Tuesday, September 29, 2009

David Foster Wallace -- ways of seeing

Back from 4 days of beautiful, uncrowded, scorchingly hot, chest to head high surf in Mexico. Feeling rested, recharged, and ready to get back to work.

I took my camera, and snapped a few pics on the way, but spent much more time listening to music (fell in love with
The Clash all over again -- thanks Justin) and reading nonfiction by David Foster Wallace. I brought along one of my favorite books, a collection of his stories called A Supposedly Fun Thing I'll Never do Again. Thought it would be interesting to reread it now that DFW is gone (he committed suicide in 2008).

One of my favorites is about the Illinois State Fair. Harper's Magazine sends DFW there without any real guidance or creative direction. The story is called
Getting Away from Already Being Pretty Much Away from it All (click to download PDF) and it is gut bustingly, pee in your pants, howl out loud funny.

DFW's unique, hilarious perspective has me thinking about photography, and on a broader level, what it means to be creative and prolific. Any writer can go to the Illinois State Fair and write a story about it. There were lots of writers and reporters there with DFW. So why is his story so much better? Why is his version able to make me laugh out loud and inspire me to tell others about it?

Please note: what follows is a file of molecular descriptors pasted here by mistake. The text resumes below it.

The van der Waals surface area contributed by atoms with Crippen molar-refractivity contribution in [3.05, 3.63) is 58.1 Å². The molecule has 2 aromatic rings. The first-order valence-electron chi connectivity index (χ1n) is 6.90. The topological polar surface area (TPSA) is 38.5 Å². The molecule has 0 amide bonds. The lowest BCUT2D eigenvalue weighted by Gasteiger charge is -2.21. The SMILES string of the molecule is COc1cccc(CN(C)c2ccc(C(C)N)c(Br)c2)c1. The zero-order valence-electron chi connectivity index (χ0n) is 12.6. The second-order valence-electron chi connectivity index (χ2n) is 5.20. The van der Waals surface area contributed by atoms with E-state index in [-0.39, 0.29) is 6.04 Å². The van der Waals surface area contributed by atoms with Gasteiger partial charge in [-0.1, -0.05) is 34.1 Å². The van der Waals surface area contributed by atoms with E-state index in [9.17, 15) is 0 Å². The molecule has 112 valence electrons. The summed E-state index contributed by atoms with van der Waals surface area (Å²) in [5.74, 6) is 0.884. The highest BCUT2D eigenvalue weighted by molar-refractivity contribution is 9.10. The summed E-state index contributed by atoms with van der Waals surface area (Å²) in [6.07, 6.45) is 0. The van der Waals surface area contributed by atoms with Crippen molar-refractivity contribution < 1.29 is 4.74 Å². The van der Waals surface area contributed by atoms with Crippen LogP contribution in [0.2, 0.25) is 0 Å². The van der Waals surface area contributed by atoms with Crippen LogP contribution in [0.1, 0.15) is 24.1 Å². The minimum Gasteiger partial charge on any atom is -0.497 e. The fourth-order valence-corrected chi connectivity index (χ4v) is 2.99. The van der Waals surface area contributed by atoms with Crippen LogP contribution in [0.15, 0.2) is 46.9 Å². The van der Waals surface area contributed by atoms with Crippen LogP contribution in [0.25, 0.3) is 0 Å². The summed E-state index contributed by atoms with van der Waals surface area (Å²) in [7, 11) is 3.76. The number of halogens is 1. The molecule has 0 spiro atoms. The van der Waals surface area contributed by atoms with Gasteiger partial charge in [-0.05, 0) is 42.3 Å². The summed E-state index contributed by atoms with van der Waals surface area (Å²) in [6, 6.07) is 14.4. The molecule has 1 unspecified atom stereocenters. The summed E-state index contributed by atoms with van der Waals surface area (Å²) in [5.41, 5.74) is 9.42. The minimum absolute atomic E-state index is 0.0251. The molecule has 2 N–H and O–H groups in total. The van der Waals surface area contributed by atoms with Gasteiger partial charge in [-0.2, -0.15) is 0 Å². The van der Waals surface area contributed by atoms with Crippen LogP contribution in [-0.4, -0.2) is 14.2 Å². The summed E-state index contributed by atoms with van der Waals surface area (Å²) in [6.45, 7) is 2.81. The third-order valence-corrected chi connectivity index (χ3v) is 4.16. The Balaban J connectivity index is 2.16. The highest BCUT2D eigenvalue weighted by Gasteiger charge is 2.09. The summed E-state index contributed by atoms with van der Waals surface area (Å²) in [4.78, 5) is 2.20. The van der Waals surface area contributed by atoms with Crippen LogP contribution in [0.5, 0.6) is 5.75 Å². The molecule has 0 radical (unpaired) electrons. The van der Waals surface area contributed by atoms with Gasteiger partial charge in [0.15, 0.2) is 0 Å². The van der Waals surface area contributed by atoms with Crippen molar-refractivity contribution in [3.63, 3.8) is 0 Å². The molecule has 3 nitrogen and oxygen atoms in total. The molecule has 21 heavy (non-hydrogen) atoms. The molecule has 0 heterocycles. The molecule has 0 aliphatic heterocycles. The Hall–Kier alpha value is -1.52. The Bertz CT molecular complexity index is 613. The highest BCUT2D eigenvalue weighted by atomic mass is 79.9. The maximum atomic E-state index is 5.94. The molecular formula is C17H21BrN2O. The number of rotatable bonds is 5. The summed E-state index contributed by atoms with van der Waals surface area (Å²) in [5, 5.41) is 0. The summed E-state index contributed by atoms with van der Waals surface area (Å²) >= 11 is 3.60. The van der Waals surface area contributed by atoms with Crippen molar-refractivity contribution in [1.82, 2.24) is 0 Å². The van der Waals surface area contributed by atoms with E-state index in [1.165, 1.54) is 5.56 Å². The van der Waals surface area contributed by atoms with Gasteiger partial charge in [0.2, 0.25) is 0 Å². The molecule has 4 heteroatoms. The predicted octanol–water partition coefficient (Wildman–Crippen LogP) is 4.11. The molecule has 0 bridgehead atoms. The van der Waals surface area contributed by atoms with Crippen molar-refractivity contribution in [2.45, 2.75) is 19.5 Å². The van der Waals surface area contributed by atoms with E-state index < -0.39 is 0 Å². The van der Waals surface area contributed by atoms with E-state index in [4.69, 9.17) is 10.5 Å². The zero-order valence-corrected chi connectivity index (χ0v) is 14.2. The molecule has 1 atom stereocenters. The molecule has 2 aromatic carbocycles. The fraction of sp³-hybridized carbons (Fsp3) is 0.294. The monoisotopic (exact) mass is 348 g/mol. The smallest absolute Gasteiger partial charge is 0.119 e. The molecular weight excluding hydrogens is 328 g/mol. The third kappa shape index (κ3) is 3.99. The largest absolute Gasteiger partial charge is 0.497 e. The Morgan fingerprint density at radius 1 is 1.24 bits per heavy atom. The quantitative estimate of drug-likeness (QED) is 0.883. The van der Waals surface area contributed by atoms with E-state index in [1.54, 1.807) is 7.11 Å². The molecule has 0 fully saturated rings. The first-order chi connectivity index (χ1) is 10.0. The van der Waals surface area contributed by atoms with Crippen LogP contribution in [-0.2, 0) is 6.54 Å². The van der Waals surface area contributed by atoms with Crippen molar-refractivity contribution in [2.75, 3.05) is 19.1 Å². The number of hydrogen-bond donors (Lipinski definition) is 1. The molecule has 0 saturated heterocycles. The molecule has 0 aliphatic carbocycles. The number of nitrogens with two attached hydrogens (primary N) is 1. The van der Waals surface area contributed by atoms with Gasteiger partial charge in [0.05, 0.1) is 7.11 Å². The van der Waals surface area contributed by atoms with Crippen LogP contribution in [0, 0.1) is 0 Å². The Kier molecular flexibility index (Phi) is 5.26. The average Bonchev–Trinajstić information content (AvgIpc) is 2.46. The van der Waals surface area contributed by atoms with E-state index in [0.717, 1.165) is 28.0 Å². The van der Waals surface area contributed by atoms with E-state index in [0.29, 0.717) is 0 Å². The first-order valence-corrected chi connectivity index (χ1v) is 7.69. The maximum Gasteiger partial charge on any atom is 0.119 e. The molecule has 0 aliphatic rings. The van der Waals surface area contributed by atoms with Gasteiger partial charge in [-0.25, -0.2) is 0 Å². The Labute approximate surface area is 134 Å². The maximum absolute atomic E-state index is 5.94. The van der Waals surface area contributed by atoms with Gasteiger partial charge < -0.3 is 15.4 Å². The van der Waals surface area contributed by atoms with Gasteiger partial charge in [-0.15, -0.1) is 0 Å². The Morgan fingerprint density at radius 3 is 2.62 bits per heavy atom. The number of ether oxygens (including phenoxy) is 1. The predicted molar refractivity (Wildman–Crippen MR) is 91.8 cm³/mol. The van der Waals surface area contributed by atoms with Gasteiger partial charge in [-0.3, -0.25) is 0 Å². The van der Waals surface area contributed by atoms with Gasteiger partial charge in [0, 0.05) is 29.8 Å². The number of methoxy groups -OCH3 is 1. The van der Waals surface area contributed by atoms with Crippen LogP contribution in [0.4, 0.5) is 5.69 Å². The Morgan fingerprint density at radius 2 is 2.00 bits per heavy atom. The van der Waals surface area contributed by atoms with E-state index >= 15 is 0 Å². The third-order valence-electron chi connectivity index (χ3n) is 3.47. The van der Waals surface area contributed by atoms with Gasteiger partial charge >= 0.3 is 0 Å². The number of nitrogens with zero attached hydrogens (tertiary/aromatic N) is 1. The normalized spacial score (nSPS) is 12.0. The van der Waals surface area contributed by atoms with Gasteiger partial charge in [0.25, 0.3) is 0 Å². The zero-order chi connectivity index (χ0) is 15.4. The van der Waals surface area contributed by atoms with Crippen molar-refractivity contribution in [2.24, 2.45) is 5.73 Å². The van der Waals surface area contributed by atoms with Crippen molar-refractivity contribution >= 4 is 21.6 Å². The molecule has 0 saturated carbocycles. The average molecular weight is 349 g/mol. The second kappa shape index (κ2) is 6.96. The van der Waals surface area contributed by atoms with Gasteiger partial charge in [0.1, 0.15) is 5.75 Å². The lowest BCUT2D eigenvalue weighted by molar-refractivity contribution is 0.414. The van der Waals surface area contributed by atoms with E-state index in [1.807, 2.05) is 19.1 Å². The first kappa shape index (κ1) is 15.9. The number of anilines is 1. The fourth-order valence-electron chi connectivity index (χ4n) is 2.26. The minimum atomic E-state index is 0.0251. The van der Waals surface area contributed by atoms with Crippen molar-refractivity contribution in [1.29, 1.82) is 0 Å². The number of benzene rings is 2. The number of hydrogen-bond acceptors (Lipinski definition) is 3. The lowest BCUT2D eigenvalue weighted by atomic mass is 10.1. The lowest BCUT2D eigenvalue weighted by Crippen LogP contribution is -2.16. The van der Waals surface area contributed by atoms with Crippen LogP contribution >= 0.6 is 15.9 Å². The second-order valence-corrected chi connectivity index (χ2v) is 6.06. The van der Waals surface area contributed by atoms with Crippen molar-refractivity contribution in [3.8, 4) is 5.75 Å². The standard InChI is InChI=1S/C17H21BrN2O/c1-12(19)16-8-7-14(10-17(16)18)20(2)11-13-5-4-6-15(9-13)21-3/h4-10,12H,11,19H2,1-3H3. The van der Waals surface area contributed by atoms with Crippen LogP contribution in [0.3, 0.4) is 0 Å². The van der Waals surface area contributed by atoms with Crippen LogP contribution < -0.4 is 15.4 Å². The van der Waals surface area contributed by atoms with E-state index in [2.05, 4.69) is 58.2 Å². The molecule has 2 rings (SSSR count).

Ultimately, the real value of anything creative comes back to the core concept. Without some sort of interesting idea at the heart of a project, there is really no way to make it interesting. DFW was an insanely smart guy. He saw the world differently than most writers. Had he decided to put down the pen and pick up a camera, he would have killed it as a photographer as well.

A shift in perspective can be all it takes to stand out. I feel like this is the guiding principle behind staying productive as a photographer. Setting up the lights and releasing the shutter is the easy part -- the hard work is constantly finding new ways to see.

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